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Monday, December 18, 2017

Killing Marketing: Dead on Arrival


I'm a fan of Joe Pulizzi, coauthor with Robert Rose of the new 260-page book Killing Marketing

So I wish I could recommend it.

I can't.

The big idea behind the book―that businesses can convert marketing from overhead into profit―is preposterous; not because it's so wrongheaded, but because it's so thoroughly unrealistic.

Were the idea not preposterous, you'd find more real-world examples than the handful the authors can cite (although I'm flattered they include mention of the magazine I launched for the Society of Fire Protection Engineers, Fire Protection Engineering.)


The "killing" in the title, by the way, is word-play. The authors want you to kill your marketing operation and replace it with a killer media company. (That, or the authors are targeting Bill O'Reilly's audience.)

Killing Marketing argues you can profitably sell the content that drives your marketing, like any media company does.

Sell your content? At a profit? Hell, most organizations can't give it away.

The book further argues you can transform your in-house marketers into crackerjack journalists and media moguls who can "monetize" your audiences.

Fat chance.

When it comes to marketing their products, most businesses indeed "throw good money after bad," as the authors say: they deploy tactics without an underlying strategy; invest in tactics that do not work; and drop successful tactics without forethought.

But to ask every business to "create and distribute non-product-related content" is like asking your auto mechanic to produce Cars, your barber to stage Hair, or your lawnmower to publish Better Homes & Gardens.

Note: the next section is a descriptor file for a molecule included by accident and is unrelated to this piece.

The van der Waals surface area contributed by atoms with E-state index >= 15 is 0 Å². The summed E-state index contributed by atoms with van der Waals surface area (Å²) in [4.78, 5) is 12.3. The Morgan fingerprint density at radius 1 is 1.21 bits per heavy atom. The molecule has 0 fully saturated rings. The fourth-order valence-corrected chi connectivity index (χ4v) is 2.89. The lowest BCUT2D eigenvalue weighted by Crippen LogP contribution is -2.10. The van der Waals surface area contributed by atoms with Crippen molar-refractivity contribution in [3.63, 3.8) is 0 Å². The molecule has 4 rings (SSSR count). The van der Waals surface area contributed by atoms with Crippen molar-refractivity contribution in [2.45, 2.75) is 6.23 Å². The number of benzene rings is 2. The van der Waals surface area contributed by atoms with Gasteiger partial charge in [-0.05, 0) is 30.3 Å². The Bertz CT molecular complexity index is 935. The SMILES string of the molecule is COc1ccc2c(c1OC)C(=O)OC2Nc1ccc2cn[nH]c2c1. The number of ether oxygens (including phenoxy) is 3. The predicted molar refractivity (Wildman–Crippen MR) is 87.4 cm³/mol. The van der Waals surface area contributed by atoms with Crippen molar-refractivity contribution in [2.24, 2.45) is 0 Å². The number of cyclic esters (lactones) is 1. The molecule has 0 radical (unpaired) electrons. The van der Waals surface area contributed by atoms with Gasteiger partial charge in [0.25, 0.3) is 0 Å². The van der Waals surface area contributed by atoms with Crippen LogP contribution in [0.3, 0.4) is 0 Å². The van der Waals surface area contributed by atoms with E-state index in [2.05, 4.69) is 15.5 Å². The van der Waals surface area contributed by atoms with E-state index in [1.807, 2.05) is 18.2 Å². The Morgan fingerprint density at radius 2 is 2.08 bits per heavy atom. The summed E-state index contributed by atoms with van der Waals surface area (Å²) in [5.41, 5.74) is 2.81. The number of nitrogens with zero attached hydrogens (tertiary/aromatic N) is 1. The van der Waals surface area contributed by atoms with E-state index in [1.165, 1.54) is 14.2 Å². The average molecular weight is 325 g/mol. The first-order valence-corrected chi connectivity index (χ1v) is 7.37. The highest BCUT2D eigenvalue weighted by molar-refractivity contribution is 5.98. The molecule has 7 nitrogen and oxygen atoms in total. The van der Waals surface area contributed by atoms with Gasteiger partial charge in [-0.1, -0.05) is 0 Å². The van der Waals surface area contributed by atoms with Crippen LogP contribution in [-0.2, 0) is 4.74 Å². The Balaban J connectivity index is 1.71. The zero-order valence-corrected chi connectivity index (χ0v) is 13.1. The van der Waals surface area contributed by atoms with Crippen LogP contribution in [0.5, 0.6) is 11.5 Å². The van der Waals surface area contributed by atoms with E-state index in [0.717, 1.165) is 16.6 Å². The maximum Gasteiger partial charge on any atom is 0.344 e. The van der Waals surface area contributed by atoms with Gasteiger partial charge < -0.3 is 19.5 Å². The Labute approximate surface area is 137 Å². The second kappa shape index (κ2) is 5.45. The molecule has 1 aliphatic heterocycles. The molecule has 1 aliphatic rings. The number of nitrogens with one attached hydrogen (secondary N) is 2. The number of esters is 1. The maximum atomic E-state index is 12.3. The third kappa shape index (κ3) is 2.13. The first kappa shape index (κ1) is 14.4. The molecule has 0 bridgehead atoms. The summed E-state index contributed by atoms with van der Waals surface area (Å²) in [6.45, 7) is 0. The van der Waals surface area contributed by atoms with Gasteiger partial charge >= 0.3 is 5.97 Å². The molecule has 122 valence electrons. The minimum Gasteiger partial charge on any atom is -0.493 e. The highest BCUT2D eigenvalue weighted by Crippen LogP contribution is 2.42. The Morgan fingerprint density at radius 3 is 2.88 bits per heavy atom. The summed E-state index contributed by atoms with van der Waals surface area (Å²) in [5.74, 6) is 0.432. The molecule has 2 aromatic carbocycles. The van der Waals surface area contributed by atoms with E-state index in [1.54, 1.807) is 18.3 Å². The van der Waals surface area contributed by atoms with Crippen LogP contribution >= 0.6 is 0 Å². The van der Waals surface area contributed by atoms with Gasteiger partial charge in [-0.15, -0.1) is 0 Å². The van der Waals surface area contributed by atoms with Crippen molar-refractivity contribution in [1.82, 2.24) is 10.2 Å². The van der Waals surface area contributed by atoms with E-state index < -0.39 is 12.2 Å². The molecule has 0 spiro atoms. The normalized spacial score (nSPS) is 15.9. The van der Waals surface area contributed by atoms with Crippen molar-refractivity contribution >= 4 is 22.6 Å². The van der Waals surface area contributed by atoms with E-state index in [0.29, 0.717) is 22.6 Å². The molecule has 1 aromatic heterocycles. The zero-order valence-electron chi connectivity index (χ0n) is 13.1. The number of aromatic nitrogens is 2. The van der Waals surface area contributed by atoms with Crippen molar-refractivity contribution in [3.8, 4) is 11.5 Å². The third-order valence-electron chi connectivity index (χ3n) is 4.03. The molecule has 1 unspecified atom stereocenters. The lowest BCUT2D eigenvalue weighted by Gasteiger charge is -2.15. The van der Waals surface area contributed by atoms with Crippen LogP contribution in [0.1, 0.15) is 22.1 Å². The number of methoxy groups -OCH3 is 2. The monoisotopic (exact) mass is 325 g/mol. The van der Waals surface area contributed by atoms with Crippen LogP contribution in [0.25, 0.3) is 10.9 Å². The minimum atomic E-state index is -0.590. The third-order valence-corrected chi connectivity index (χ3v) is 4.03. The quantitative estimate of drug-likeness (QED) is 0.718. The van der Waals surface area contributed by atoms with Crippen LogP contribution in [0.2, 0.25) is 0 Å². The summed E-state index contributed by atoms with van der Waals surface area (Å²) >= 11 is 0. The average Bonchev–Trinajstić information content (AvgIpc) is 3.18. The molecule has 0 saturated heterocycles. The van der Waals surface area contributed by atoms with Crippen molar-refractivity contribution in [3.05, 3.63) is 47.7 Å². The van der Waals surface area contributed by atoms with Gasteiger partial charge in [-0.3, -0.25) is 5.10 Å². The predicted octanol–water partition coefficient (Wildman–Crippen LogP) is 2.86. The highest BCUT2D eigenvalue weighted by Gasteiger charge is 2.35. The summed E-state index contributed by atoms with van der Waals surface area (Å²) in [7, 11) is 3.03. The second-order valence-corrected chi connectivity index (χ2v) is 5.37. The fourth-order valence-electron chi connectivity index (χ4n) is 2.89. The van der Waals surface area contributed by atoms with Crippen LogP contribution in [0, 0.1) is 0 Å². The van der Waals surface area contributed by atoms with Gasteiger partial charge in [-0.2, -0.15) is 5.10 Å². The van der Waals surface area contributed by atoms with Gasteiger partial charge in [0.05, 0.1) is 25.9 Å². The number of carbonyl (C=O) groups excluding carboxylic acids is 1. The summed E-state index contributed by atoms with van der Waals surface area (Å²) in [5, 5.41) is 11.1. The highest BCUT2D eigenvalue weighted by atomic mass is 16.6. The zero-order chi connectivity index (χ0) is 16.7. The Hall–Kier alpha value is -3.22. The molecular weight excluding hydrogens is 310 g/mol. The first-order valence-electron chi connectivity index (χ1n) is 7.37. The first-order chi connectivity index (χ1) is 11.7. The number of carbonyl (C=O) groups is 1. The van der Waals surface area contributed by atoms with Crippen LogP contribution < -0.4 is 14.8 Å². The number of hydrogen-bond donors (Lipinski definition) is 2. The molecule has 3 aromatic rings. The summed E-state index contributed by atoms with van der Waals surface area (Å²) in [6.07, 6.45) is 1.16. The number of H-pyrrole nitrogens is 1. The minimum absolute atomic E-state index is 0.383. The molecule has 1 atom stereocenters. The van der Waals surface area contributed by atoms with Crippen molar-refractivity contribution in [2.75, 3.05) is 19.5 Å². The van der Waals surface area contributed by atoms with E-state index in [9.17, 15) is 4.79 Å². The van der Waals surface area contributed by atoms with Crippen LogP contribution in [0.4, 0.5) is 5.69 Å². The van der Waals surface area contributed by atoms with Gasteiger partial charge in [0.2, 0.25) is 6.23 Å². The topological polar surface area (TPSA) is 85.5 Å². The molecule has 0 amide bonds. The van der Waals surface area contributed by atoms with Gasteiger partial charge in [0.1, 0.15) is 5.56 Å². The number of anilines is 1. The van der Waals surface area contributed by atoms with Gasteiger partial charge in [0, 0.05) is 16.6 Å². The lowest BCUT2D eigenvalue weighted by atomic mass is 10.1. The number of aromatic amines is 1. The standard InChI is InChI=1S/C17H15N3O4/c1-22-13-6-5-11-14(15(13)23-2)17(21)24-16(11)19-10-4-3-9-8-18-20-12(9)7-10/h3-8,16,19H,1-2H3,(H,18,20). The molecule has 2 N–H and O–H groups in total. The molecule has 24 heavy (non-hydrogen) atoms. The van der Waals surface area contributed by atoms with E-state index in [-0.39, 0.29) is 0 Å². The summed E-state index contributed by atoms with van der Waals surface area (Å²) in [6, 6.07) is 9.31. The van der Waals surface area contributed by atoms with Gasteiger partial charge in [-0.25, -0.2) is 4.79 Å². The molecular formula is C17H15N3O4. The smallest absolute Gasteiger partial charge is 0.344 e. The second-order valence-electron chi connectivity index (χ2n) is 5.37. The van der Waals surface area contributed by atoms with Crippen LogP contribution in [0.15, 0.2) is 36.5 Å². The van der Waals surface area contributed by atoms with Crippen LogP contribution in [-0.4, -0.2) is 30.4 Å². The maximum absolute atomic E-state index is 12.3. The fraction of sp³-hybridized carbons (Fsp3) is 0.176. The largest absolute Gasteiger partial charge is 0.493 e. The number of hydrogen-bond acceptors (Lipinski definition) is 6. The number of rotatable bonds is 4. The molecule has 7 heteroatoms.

Ain't gonna happen.

Yes, LEGO profits from LEGO Club Magazine; Red Bull, from Red Bulletin; and the Society of Fire Protection Engineers, from Fire Protection Engineering

But could a single additional organization in those markets replicate that success? Probably not.


A logician would say the authors have written an entire book based on the fallacy known as the "argument from small numbers." Arguments from small numbers go like this:

After treatment with our new drug, one-third of the mice were cured, one-third died, and the third mouse escaped. So if we treat 1,000 mice, 333 will be cured.

The gist of Killing Marketing goes something like this:

Marketing-campaigns-turned-into-media-ventures by six organizations became profitable. So if you mimic them, yours can be profitable too.

With apologies to Hugh FullertonSaying it don't make it so, Joe.

3 comments:

  1. Bob, I humbly disagree with you. Joe and Robert's point is that the key to marketing is engaging and serving a community, rather than cheating them into listening to your marketing messages. I do agree with you that most companies don't have the courage to change their business model or the talented staff to understand and get it done, a few do and have been successful as is referenced in the book. They are right that marketing as most companies are doing it is inefficient and increasing unprofitable. Whether it's what Killing Marketing predicts or another strategy, marketing as it is currently practiced must change. Warwick

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  2. Thanks for your comment. I agree 100% with the authors' diagnosis, just not with their prescription. Marketing is sick and needs a cure; and content marketing alone won't revive the patient. But most executives lack the patience to invest in an in-house media venture and wait three years to see results. Watch the interview here with Joe Pulizzi: http://bit.ly/2Dr1QSF

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